Color Dodging is great for adding mood and dimension to your images. The bow/side of this boat was enhanced with color dodging to give a look that a camera alone doesn't create.

Creation of 50% Gray Layers

To make 50% Gray Layers:

  • CREATE NEW LAYER and put it in the Overlay or Soft Light Blend Mode
  • If you want separate Dodge and Burn layers, Create two. Call them DODGE and then BURN or DODGE & BURN if you want to keep them on the same layer. Naming them is for organizational reasons only; you don’t have to but it’s good practice.
  • Go To EDIT>FILL and make sure CONTENTS displays 50% Gray. Leave Mode at Normal and Opacity to 100%.
  • Click OK

To Dodge, simply use a lighter color or white paint brush. This differs and gives us much more power immediately over the other DODGE and BURN listed above because now we can use color along with black or white to darken or lighten our images.

Selecting Colors to DODGE with is simple with the Eye Dropper which can be accessed by holding the ALT/OPT key when using the Brush tool and then clicking to sample colors. Adjust Brightness and Saturation to taste.

If you are going to Dodge with COLOR, make sure to choose a color that is similar to one already in the image. Being subtle here is key. The best and fastest way I have found to do this is by using the HSB Sliders in the COLOR WINDOW. While using the Paint Brush, choose a color by sampling within the image by holding down OPT/ALT key and you’ll see a little eye dropper appear. Click and this becomes your foreground color.

Now simply slide the “S” Saturation slider to the left to deduce saturation and the “B” Brightness Slider to the right to increase Brightness. It is important to note that to dodge, the color must be brighter than 50% and to burn it must be less than 50% brightness. Your dodge color is now set. The same process goes for the BURN color if you choose to do so – just opposite of course. To be clear, when burning, use colors that will have a brightness less than 50% (bottom slider). When burning, many times black works well or a darker color from within the image close to black so the color isn't as important as the Dodging.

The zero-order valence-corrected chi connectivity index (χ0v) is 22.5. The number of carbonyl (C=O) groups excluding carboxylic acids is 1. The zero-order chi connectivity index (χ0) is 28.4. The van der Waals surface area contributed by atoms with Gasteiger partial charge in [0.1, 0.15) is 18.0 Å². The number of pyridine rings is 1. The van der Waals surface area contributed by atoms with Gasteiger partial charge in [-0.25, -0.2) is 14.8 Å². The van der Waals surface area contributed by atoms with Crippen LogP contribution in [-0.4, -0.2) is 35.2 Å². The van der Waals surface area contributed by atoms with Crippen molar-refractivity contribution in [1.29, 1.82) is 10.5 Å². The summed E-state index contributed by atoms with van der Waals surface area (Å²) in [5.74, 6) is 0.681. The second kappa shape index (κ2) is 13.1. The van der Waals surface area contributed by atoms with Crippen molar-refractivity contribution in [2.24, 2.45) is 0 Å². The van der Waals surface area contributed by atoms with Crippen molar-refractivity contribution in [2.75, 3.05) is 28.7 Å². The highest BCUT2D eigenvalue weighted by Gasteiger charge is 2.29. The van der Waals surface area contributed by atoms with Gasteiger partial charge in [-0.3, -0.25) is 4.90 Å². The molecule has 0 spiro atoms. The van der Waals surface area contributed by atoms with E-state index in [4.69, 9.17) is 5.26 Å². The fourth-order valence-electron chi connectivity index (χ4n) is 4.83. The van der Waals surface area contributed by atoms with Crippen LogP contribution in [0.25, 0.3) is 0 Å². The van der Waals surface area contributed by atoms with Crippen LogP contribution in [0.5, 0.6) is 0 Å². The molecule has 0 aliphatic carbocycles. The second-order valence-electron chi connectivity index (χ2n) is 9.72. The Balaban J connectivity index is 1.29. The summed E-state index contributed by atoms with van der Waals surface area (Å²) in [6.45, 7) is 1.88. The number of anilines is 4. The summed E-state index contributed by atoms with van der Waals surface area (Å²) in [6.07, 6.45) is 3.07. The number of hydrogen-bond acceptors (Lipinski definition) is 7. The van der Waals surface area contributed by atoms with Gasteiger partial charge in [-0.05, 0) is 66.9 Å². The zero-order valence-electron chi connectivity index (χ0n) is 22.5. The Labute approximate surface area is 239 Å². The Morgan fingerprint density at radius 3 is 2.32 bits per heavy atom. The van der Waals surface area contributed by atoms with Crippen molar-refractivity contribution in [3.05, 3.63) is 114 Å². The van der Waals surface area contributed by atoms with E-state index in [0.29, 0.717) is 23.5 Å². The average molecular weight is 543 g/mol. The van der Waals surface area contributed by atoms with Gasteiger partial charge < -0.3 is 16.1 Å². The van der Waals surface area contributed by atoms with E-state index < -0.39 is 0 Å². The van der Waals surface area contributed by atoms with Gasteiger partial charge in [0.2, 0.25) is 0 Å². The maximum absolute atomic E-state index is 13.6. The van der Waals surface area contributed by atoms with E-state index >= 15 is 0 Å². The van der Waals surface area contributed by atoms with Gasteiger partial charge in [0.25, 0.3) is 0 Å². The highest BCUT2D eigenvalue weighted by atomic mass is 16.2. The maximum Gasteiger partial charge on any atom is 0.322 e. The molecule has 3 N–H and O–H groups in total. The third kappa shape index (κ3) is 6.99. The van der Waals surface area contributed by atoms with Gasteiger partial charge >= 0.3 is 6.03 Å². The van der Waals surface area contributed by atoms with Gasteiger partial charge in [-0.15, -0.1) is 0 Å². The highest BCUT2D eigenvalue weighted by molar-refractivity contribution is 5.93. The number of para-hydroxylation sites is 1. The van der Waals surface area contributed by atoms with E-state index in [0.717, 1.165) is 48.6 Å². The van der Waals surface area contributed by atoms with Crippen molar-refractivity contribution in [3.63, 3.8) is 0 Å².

When viewing the Dodge or Burn work you've done, it is just a matter of ALT/OPT clicking on the layer eyeball to isolate that layer for viewing.

One nice thing that many like about the 50% gray layers is that you can see the dodging and burning on a separate layer totally isolated from the image if you want to see exactly where it is you have made brush strokes. Simply by holding the ALT/OPTION key and clicking the little EYEBALL on that layer, you will show ONLY that layer and since it is the sole layer being shown, the blend mode will not matter and you will see the Gray Layer WITH the brush strokes painted on. This works for either the dodge or the burn and you can see the shadows brushed in the image above. A DARK luminosity mask selection was active here to constrain the adjustments ONLY to those chosen tones. 

While this is a more advanced way to work, there is another method that is very similar but offers even a more powerful workflow.

Dodge & Burn with BLANK TRANSPARENT LAYERS

This method for dodging and burning is exactly like the 50% Gray layers yet it doesn’t require us to add the 50% Gray layer fill. It also affords us with a few KEY benefits that cannot be done with any other technique.

We begin by creating the layer or layers for Dodge and Burn but, as stated, we will not have to fill in the layers with grey. Again, just make sure that the blend mode is set to OVERLAY (I use this for Dodging) or SOFT LIGHT (Burning).

Painting with either black or white on these layers will darken or brighten the image below. Again, as stated above, we can use color with this method as well.

One REAL advantage to this workflow is if you make an error, simply use the “E” ERASE tool and wipe the brush stroke clean. Boom – DONE! Now hit “B” for brush to return to your work.

If you want to see your dodging and burning you can also press the OPT/ALT key while clicking on the layer’s eye ball to have an isolation view of that layer. The problem is with dodging, it may be very hard to see white or light colors on a transparent layer. There is a simple and temporary fix for that!

To make a TEMP/TOGGLE ON/OFF visualization layer (my own fancy name I have made up!) just create a NEW LAYER under your dodge and burn layers and fill it with 50% grey. Leave it in normal blend mode. This will block you from seeing the image (since the image is BELOW this) but you will be able to see your DODGE and BURN strokes.

The GRAY IMAGE on right is simply showing where the dodge and burn was applied – darker is burning and lighter is dodging. These strokes were done WHILE luminosity selections are active and they basically become a stencil to guide your strokes with the brush tool. It may seem complex but it makes it much easier!!

Just click the layer eyeball to shut this temp layer off since it is only there for aiding us in seeing our work with Dodge and Burn.